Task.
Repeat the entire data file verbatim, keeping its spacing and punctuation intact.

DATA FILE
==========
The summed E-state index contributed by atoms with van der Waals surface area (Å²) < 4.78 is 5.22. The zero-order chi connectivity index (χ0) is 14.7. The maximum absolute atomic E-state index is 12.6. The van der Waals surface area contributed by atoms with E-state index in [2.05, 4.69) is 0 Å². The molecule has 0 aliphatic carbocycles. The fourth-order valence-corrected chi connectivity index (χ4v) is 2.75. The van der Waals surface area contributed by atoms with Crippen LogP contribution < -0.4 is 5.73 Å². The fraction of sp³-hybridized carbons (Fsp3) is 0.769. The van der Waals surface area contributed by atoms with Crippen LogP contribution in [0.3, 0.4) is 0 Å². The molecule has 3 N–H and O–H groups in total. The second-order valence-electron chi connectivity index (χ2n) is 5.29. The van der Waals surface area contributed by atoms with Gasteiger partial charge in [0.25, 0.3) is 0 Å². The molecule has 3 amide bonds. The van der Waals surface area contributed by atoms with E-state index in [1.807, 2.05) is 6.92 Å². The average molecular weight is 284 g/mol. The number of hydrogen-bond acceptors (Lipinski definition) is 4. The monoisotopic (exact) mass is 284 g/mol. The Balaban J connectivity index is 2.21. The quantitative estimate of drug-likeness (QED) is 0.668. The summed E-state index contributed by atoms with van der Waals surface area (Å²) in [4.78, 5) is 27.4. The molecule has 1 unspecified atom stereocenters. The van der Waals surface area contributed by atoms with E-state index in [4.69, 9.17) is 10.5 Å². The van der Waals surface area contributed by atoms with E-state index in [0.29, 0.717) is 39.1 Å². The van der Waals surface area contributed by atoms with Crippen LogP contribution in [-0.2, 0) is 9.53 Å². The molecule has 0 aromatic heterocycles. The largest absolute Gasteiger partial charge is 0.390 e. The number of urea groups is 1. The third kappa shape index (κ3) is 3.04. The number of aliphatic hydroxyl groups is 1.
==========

The summed E-state index contributed by atoms with van der Waals surface area (Å²) < 4.78 is 5.22. The zero-order chi connectivity index (χ0) is 14.7. The maximum absolute atomic E-state index is 12.6. The van der Waals surface area contributed by atoms with E-state index in [2.05, 4.69) is 0 Å². The molecule has 0 aliphatic carbocycles. The fourth-order valence-corrected chi connectivity index (χ4v) is 2.75. The van der Waals surface area contributed by atoms with Crippen LogP contribution < -0.4 is 5.73 Å². The fraction of sp³-hybridized carbons (Fsp3) is 0.769. The van der Waals surface area contributed by atoms with Crippen LogP contribution in [0.3, 0.4) is 0 Å². The molecule has 3 N–H and O–H groups in total. The second-order valence-electron chi connectivity index (χ2n) is 5.29. The van der Waals surface area contributed by atoms with Gasteiger partial charge in [0.25, 0.3) is 0 Å². The molecule has 3 amide bonds. The van der Waals surface area contributed by atoms with E-state index in [1.807, 2.05) is 6.92 Å². The average molecular weight is 284 g/mol. The number of hydrogen-bond acceptors (Lipinski definition) is 4. The monoisotopic (exact) mass is 284 g/mol. The Balaban J connectivity index is 2.21. The quantitative estimate of drug-likeness (QED) is 0.668. The summed E-state index contributed by atoms with van der Waals surface area (Å²) in [4.78, 5) is 27.4. The molecule has 1 unspecified atom stereocenters. The van der Waals surface area contributed by atoms with E-state index in [4.69, 9.17) is 10.5 Å². The van der Waals surface area contributed by atoms with E-state index in [0.29, 0.717) is 39.1 Å². The van der Waals surface area contributed by atoms with Crippen LogP contribution in [-0.2, 0) is 9.53 Å². The molecule has 0 aromatic heterocycles. The largest absolute Gasteiger partial charge is 0.390 e. The number of urea groups is 1. The third kappa shape index (κ3) is 3.04. The number of aliphatic hydroxyl groups is 1.